A collegium of a high court that works with a panel of local judges and lawyers may be the best way to ensure merit in the higher judiciary

There is growing angst and dissatisfaction with the collegium system of appointment, in which senior judges of the High Court offer recommendations to the executive on appointments of new judges. The secretive nature of such important appointments has led to calls for disbanding a system suspected of promoting nepotism and bias. While one needs to empathise with these concerns, it is imperative that the collegium system is continued due to its intrinsic merit as long as new safeguards and creative measures are employed to decrease opacity in the timely filling of judicial vacancies.

Need for transparency

Being at the helm of affairs in their respective High Courts, judicial collegiums are well-positioned to select high quality judges. A judicial committee residing in Delhi would not be effective in assessing the judicial candidacy of a lawyer practising in Sikkim or Kochi, unless it conducts a thorough selection process similar to the Indian Administrative Service. The judges and the Bar in a particular State have the field advantage of assessing a local candidate. Therefore, the need of the hour is to usher transparency in the collegium system and not replace it.


We make here a few suggestions to improve the existing collegium-centric framework. The overarching concern is the need to not only ensure openness in the process and promote broader engagement with the Bar, but also put forth a plan that will not be encumbered by the need for either legislative overhaul or judicial review.

Similar to the current process, it is proposed that the collegium draw a list of probable candidates after obtaining individual consent. Each candidate can also be asked to write a one-page statement justifying his or her candidacy. The selected list would then be put to vote among an electorate that is best suited to assess these candidates. Robustness in electoral processes depends on a well-informed electorate — in this case, the electorate must have had some interaction with these candidates and is aware of their competency, abilities, aptitude, etc. The electorate shall consist of two groups:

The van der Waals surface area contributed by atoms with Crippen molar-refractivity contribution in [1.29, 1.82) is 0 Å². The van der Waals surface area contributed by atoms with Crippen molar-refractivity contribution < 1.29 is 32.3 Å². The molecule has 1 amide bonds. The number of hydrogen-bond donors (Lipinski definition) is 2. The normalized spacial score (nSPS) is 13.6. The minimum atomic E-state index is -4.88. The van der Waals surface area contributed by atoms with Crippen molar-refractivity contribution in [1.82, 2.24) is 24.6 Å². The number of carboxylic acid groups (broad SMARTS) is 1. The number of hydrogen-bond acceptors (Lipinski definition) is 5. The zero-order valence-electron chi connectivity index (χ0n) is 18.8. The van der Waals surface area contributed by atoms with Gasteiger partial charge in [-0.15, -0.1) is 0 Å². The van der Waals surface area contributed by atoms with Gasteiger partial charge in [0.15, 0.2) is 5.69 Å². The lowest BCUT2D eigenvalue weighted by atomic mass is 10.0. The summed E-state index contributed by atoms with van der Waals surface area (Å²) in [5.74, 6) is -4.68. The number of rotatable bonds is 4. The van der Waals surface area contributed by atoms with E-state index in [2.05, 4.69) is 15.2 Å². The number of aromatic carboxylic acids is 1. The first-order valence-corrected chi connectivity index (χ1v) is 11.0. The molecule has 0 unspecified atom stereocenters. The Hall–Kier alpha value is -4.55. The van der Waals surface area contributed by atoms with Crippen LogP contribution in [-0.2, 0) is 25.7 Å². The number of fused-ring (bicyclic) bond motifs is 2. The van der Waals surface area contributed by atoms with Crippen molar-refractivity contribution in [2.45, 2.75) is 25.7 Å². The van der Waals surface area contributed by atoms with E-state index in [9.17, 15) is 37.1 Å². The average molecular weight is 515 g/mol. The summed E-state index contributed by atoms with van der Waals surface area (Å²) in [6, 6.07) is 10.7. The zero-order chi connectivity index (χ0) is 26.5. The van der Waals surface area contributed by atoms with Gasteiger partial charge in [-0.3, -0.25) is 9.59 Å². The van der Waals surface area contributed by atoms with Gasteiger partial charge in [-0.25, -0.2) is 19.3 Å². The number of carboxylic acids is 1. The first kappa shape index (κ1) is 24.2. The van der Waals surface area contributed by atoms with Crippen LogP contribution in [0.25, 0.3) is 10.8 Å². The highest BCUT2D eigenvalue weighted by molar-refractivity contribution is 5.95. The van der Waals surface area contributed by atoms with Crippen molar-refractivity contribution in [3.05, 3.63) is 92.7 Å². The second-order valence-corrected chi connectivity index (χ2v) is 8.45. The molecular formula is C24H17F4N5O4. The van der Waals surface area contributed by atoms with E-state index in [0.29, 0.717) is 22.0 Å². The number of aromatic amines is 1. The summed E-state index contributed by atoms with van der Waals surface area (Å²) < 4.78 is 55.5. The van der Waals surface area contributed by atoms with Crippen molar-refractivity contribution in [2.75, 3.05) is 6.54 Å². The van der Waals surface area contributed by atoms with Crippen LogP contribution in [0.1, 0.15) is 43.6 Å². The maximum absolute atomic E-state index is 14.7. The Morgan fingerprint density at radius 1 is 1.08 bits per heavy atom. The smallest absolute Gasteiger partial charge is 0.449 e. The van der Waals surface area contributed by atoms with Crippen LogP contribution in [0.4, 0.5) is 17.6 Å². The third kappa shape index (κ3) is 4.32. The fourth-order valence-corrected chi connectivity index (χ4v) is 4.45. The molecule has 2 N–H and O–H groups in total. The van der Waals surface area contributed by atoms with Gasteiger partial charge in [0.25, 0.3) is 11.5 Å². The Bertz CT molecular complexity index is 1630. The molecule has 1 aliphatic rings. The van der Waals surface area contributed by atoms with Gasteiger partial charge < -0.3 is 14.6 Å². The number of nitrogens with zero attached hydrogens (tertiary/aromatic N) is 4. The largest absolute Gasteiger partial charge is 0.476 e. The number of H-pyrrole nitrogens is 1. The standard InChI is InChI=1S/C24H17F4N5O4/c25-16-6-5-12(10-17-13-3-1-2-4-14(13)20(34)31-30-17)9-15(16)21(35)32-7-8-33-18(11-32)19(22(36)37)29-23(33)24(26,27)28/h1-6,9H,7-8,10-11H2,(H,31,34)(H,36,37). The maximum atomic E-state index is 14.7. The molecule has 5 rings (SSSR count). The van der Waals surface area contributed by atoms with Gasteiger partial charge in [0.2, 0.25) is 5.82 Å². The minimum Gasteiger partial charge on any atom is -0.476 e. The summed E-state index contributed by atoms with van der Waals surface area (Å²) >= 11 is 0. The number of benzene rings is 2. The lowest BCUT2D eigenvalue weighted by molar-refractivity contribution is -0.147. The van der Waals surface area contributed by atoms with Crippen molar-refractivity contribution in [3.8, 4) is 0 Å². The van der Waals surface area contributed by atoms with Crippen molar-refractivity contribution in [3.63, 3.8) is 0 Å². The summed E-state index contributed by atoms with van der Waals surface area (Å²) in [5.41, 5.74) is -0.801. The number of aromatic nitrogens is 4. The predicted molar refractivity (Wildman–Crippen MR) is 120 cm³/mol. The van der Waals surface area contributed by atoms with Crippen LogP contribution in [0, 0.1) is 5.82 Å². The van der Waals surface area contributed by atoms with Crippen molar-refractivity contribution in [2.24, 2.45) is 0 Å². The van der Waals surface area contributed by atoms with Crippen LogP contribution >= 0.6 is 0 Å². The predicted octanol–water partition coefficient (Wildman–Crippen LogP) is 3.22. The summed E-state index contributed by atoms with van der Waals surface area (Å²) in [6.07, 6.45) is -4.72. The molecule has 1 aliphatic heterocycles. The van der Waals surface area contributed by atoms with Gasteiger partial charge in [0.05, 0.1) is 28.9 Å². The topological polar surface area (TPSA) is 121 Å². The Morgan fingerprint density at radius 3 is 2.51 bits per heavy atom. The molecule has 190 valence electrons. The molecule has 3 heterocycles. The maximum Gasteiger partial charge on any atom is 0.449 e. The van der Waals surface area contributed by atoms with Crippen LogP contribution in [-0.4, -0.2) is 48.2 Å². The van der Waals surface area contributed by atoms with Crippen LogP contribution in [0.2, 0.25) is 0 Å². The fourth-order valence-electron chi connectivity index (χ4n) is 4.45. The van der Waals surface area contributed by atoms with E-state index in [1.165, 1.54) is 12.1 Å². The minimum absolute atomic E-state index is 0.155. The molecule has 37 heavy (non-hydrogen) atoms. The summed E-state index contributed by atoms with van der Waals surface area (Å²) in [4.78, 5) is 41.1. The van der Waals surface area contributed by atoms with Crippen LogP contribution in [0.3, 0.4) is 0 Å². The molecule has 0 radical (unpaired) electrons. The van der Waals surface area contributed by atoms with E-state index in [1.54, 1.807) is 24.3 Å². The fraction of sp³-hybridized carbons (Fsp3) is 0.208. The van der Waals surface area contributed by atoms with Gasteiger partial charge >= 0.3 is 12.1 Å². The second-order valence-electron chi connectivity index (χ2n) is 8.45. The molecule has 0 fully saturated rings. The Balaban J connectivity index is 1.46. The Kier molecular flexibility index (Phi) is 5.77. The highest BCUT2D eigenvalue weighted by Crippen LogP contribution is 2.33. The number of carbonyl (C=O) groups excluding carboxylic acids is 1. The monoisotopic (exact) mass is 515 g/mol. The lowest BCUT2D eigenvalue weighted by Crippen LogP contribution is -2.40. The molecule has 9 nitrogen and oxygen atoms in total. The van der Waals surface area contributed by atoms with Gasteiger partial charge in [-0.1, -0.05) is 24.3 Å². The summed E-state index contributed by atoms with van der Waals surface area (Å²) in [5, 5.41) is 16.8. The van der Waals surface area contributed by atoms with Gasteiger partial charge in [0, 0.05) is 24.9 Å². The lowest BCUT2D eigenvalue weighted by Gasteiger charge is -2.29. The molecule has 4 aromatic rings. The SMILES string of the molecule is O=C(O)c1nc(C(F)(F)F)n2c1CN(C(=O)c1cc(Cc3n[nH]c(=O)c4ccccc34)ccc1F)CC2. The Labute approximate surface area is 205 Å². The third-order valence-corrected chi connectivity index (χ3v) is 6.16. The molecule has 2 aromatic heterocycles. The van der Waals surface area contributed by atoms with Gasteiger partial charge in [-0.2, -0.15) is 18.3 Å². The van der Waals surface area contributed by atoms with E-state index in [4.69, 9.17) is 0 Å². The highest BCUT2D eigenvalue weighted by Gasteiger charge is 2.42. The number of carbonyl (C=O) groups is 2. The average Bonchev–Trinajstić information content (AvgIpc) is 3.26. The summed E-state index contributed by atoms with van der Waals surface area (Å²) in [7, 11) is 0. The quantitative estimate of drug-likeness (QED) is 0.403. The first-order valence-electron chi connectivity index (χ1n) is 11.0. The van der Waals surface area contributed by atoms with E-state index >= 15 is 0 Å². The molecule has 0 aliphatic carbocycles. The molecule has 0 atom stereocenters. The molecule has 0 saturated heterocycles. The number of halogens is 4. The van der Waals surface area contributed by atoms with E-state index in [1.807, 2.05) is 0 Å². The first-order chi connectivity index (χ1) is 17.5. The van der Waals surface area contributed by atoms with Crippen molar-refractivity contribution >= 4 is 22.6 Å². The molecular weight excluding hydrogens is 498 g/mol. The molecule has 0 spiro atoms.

•All sitting judges in the High Court to the extent of the total strength. (However, if the strength of the High Court is 60 and if there are 45 sitting judges, 15 most recently retired judges would also be called to vote along with the sitting judges.)

•Select senior advocates (either designated or based on seniority) practising in the High Court, and jurists/legal scholars residing in the State. The collegium can make this selection. This bloc will be equal to the total strength of the High Court.

This electorate would cast their votes in favour or against the candidates selected by the collegium in a secret ballot; while abstentions will not be allowed, recusals on account of financial/personal relationships with the candidate will be strictly enforced. A candidate to be selected must obtain at least 50 per cent of the total electorate and of two-thirds of the votes polled. The candidates with maximum votes would have the first preference for selection. The collegium would drop the names of persons who fail to secure the above mandate. These results can be made available to the entire legal community.

Wider engagement

Though the collegium remains the pivotal point, this process would ensure that meritorious candidates alone would pass through the system after being vetted by a broad community of judges, lawyers and legal scholars. The possibility of nepotism and undue bias, while still open, will be reduced given that a heterogeneous group of persons from various social, economic and political backgrounds will steer the final selection.

We believe the collegium of a given High Court working together with a panel of local judges and lawyers is the most competent assemblage to select members of the higher judiciary. However, the collegiums must earnestly address the serious concerns for transparency and wider engagement of the bar in the judicial selection process. We hope these proposals will motivate dialogue among all those genuinely concerned for vigour and rigour in the process for appointment of judges.

(Madhri and Anand Gopalan are advocates practising in the Madras High Court.)

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